9. Design of the SLC damping ring to linac transport lines

    International Nuclear Information System (INIS)

    Fieguth, T.H.; Murray, J.J.

    1983-07-01

    The first and second order optics for the damping ring to linac transport line are designed to preserve the damped transverse emittance while simultaneously compressing the bunch length of the beam to that length required for reinjection into the linac. This design, including provisions for future control of beam polarization, is described

  10. A Pencil Beam for the Linac4 commissioning

    CERN Document Server

    Lallement, JB

    2010-01-01

    In order to characterize the different accelerating structures and transport lines of Linac4 and to proceed to its commissioning, we need to produce a low current, low emittance beam. This note describes the generation of two pencil beams and their dynamic through the Linac.

  11. Error studies for SNS Linac. Part 1: Transverse errors

    International Nuclear Information System (INIS)

    Crandall, K.R.

    1998-01-01

    The SNS linac consist of a radio-frequency quadrupole (RFQ), a drift-tube linac (DTL), a coupled-cavity drift-tube linac (CCDTL) and a coupled-cavity linac (CCL). The RFQ and DTL are operated at 402.5 MHz; the CCDTL and CCL are operated at 805 MHz. Between the RFQ and DTL is a medium-energy beam-transport system (MEBT). This error study is concerned with the DTL, CCDTL and CCL, and each will be analyzed separately. In fact, the CCL is divided into two sections, and each of these will be analyzed separately. The types of errors considered here are those that affect the transverse characteristics of the beam. The errors that cause the beam center to be displaced from the linac axis are quad displacements and quad tilts. The errors that cause mismatches are quad gradient errors and quad rotations (roll)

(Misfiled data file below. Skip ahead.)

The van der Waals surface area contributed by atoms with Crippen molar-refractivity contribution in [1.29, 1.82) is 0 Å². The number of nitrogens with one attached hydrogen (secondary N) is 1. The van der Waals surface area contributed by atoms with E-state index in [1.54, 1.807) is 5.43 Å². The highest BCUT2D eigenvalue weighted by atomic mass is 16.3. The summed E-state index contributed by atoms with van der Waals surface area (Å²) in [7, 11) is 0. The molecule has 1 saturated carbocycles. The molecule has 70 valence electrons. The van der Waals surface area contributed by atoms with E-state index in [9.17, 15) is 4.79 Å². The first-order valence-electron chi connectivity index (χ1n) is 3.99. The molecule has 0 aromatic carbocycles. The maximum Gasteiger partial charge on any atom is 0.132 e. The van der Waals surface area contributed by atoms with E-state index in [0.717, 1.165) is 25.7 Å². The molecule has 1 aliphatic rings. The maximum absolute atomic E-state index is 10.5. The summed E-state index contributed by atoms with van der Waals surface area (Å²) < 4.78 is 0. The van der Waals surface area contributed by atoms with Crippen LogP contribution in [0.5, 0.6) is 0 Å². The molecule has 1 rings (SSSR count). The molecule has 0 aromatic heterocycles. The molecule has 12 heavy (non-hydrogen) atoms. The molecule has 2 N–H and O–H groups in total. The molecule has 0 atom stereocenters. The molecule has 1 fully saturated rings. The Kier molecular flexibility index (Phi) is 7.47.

12. The Pre-Injector Linac for the Diamond Light Source

    CERN Document Server

    Christou, C

    2004-01-01

    The Diamond Light Source is a new medium-energy high brightness synchrotron light facility which is under construction on the Rutherford Appleton Laboratory site in the U.K. The accelerator facility can be divided into three major components; a 3 GeV 561 m circumference storage ring, a full-energy booster synchrotron and a 100 MeV pre-injector linac. This paper describes the linac design and plans for operation. The linac is supplied by ACCEL Instruments GmbH under a turn-key contract, with Diamond Light Source Ltd. providing linac beam diagnostics, control system hardware and standard vacuum components. Commissioning of the linac will take place in early 2005 and user operation of the facility will commence in 2007.

  13. Linac design for the LCLS project at SLAC

    International Nuclear Information System (INIS)

    Bharadwaj, V.K.; Bane, K.; Clendenin, J.

    1997-05-01

    The Linac Coherent Light Source (LCLS) at SLAC is being designed to produce intense, coherent 0.15-nm x-rays. These x-rays will be produced by a single pass of a 15 GeV bunched electron beam through a long undulator. Nominally, the bunches have a charge of 1 nC, normalized transverse emittances of less than 1.5π mm-mr and an rms bunch length of 20 μm. The electron beam will be produced using the last third of the SLAC 3-km linac in a manner compatible with simultaneous operation of the remainder of the linac for PEP-II. The linac design necessary to produce an electron beam with the required brightness for LCLS is discussed, and the specific linac modifications are described

  14. Photon and photoneutron spectra produced in radiotherapy Linacs

    International Nuclear Information System (INIS)

    Vega C, H. R.; Martinez O, S. A.; Benites R, J. L.; Lallena, A. M.

    2011-10-01

    A Monte Carlo calculation, using the MCNPX code, was carried out in order to estimate the photon and neutron spectra in two locations of two linacs operating at 15 and 18 MV. Detailed models of both linac heads were used in the calculations. Spectra were estimated below the flattening filter and at the isocenter. Neutron spectra show two components due to evaporation and knock-on neutrons. Lethargy spectra under the filter were compared to the spectra calculated from the function quoted by Tosi et al. that describes reasonably well neutron spectra beyond 1 MeV, though tends to underestimate the energy region between 10 -6 and 1 MeV. Neutron and Bremsstrahlung spectra show the same features regardless of the linac voltage. The amount of photons and neutrons produced by the 15 MV linac is smaller than that found for the 18 MV linac. As expected, Bremsstrahlung spectra ends according to the voltage used to accelerate the electrons. (Author)

  15. Stabilization of the RF system at the SPring-8 linac